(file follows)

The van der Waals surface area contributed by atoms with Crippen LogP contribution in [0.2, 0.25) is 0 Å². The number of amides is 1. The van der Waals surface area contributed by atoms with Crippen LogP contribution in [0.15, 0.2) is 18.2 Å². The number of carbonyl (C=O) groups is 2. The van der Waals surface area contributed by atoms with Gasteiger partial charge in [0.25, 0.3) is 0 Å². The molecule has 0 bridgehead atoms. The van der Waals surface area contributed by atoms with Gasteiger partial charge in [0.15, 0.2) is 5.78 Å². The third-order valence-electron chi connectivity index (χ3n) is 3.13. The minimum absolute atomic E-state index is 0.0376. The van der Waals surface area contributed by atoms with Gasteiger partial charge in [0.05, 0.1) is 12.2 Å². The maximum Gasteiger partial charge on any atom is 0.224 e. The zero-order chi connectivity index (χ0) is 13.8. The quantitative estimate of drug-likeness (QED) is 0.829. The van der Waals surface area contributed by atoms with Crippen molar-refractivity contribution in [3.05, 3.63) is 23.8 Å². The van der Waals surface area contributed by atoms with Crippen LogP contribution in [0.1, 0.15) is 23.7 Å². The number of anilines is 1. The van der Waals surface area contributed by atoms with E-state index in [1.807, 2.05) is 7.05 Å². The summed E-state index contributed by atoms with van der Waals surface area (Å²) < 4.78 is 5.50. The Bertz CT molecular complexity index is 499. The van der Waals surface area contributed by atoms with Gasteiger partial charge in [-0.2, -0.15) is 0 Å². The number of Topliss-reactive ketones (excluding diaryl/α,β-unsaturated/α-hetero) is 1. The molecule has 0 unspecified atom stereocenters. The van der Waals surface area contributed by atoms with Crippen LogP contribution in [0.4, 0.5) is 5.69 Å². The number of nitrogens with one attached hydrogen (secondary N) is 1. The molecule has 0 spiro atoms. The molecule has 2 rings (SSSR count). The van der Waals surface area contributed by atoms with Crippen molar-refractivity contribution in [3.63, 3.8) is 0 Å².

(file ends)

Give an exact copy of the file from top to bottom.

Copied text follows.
The van der Waals surface area contributed by atoms with Crippen LogP contribution in [0.2, 0.25) is 0 Å². The number of amides is 1. The van der Waals surface area contributed by atoms with Crippen LogP contribution in [0.15, 0.2) is 18.2 Å². The number of carbonyl (C=O) groups is 2. The van der Waals surface area contributed by atoms with Gasteiger partial charge in [0.25, 0.3) is 0 Å². The molecule has 0 bridgehead atoms. The van der Waals surface area contributed by atoms with Gasteiger partial charge in [0.15, 0.2) is 5.78 Å². The third-order valence-electron chi connectivity index (χ3n) is 3.13. The minimum absolute atomic E-state index is 0.0376. The van der Waals surface area contributed by atoms with Gasteiger partial charge in [0.05, 0.1) is 12.2 Å². The maximum Gasteiger partial charge on any atom is 0.224 e. The zero-order chi connectivity index (χ0) is 13.8. The quantitative estimate of drug-likeness (QED) is 0.829. The van der Waals surface area contributed by atoms with Crippen molar-refractivity contribution in [3.05, 3.63) is 23.8 Å². The van der Waals surface area contributed by atoms with Crippen LogP contribution in [0.1, 0.15) is 23.7 Å². The number of anilines is 1. The van der Waals surface area contributed by atoms with E-state index in [1.807, 2.05) is 7.05 Å². The summed E-state index contributed by atoms with van der Waals surface area (Å²) < 4.78 is 5.50. The Bertz CT molecular complexity index is 499. The van der Waals surface area contributed by atoms with Gasteiger partial charge in [-0.2, -0.15) is 0 Å². The number of Topliss-reactive ketones (excluding diaryl/α,β-unsaturated/α-hetero) is 1. The molecule has 0 unspecified atom stereocenters. The van der Waals surface area contributed by atoms with Crippen LogP contribution in [0.4, 0.5) is 5.69 Å². The number of nitrogens with one attached hydrogen (secondary N) is 1. The molecule has 0 spiro atoms. The molecule has 2 rings (SSSR count). The van der Waals surface area contributed by atoms with Crippen molar-refractivity contribution in [3.63, 3.8) is 0 Å².